Western Cape Business News

Send  Share  RSS  Twitter  18 Jun 2012

ENGINEERING: Concern About Skills Shortage


Recent Western Cape Business News

South Africa’s engineering professionals remain very confident about the future of their profession, but one of the biggest concerns they face is the shortage of new skills, according to a quarterly survey conducted by PPS.

The survey, of nearly 800 South African engineers, found that the confidence level of respondents on whether the current skills shortage in their profession will be adequately addressed by the government in the short to medium term was just 40%.

According to Gerhard Joubert, Head of Group Marketing and Stakeholder Relations at PPS, the financial services provider focused on graduate professionals, the results of the survey are alarming. “The skills shortage in South Africa across a number of critical professions has been widely discussed and initiatives have been put in place to address the issue so it is concerning that engineers do not believe that these will be sufficient.”

Last year the Engineering Council of South Africa (ECSA) launched a national initiative to tackle the chronic shortage of engineering skills, in line with government’s plan to develop 30 000 engineers by 2014. ECSA said currently one engineer services over 3 000 people in South Africa compared with 227 in Brazil and 543 in Malaysia.

One of the core concerns among engineers as to why the skills shortage remains difficult to resolve is on the standard of education in South Africa, with respondents giving a confidence level of just 41% on whether the current education system is providing the necessary skills for the creation of potential engineers.

Joubert says that while the survey reveals a number of challenges for the engineering profession, there was some positive news with engineers giving a confidence level of 84% on the future of their profession over the next five years.

On whether they would encourage their children to enter their profession, 74% of engineers surveyed said they would, the second highest figure among all seven professions surveyed.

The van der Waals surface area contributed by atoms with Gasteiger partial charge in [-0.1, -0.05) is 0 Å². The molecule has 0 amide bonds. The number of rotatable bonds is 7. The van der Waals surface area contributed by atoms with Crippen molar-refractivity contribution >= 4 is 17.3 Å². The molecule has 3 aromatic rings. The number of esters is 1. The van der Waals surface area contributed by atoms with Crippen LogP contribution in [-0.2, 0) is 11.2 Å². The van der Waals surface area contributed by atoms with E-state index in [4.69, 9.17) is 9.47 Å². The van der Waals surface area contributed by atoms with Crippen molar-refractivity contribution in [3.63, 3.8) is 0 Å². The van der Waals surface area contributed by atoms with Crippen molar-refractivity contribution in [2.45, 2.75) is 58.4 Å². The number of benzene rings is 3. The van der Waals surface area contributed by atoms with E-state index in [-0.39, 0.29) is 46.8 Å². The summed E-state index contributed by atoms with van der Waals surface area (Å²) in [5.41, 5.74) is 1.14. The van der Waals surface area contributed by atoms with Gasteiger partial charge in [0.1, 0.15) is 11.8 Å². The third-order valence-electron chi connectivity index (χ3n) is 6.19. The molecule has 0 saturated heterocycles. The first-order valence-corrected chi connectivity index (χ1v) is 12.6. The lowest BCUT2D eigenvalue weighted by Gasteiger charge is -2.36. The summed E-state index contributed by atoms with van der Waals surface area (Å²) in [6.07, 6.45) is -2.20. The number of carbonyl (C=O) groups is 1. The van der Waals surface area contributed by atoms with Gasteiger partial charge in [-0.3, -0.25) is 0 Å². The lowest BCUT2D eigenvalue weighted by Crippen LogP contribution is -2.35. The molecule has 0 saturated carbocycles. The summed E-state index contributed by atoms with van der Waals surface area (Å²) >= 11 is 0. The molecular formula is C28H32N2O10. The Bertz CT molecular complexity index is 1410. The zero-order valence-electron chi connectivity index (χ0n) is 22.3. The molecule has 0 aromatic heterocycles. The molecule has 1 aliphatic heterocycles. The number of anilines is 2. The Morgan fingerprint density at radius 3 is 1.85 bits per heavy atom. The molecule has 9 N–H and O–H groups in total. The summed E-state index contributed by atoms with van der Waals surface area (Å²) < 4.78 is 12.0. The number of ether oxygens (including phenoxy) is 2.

This survey suggests that while engineers do have a number of concerns about the future of their industry, in terms of whether they will be able to attract sufficient new graduates to keep up with demand; they remain extremely confident about the opportunities available to new entrants.”

He notes that engineers also gave a confidence level of 76% on whether they will remain in South Africa for the foreseeable future. “This is a positive figure, as the majority of those surveyed are confident of remaining in the country. However, the fact that nearly a quarter are considering emigrating is a concern that needs to be addressed, particularly in light of the fact that the profession does face a shortage of skills.”

Joubert says other results on more general issues also suggest reasons as to why some engineers may be considering emigrating. “Confidence on whether unemployment will improve over the next five years was just 41%, while confidence in the standard of education over the next five years was 44%.

Confidence in the future of the healthcare system over the next five years also scored badly with just 43%. 91% of respondents said they do not believe that the National Health Insurance initiative is the solution to fix the country’s ailing health system.

Engineers are a vital component to the South African economy and it is crucial that we take these results seriously to ensure we retain their key skills. As a result, it is important that Government looks at the issue of skills shortages and whether enough is being done to promote the profession among young South Africans,” concludes Joubert.

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